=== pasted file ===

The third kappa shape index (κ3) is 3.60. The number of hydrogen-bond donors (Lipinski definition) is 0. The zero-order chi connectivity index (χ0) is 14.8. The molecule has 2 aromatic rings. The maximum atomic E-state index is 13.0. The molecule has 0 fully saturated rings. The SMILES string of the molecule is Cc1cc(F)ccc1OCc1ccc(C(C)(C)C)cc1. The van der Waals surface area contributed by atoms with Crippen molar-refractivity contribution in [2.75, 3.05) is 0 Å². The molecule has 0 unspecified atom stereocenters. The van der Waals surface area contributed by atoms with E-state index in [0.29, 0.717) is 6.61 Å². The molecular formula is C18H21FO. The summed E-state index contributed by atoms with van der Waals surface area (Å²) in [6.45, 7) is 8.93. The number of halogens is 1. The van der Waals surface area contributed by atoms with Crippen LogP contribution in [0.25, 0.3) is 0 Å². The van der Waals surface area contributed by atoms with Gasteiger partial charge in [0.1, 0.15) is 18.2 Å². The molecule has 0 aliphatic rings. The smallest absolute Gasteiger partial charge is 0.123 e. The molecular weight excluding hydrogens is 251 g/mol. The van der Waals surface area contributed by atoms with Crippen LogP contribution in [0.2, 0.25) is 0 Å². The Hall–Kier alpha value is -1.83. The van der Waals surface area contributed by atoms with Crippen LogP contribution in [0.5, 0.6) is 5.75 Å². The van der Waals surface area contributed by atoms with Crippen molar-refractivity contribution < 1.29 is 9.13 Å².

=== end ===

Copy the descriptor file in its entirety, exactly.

The third kappa shape index (κ3) is 3.60. The number of hydrogen-bond donors (Lipinski definition) is 0. The zero-order chi connectivity index (χ0) is 14.8. The molecule has 2 aromatic rings. The maximum atomic E-state index is 13.0. The molecule has 0 fully saturated rings. The SMILES string of the molecule is Cc1cc(F)ccc1OCc1ccc(C(C)(C)C)cc1. The van der Waals surface area contributed by atoms with Crippen molar-refractivity contribution in [2.75, 3.05) is 0 Å². The molecule has 0 unspecified atom stereocenters. The van der Waals surface area contributed by atoms with E-state index in [0.29, 0.717) is 6.61 Å². The molecular formula is C18H21FO. The summed E-state index contributed by atoms with van der Waals surface area (Å²) in [6.45, 7) is 8.93. The number of halogens is 1. The van der Waals surface area contributed by atoms with Crippen LogP contribution in [0.25, 0.3) is 0 Å². The van der Waals surface area contributed by atoms with Gasteiger partial charge in [0.1, 0.15) is 18.2 Å². The molecule has 0 aliphatic rings. The smallest absolute Gasteiger partial charge is 0.123 e. The molecular weight excluding hydrogens is 251 g/mol. The van der Waals surface area contributed by atoms with Crippen LogP contribution in [0.2, 0.25) is 0 Å². The Hall–Kier alpha value is -1.83. The van der Waals surface area contributed by atoms with Crippen LogP contribution in [0.5, 0.6) is 5.75 Å². The van der Waals surface area contributed by atoms with Crippen molar-refractivity contribution < 1.29 is 9.13 Å².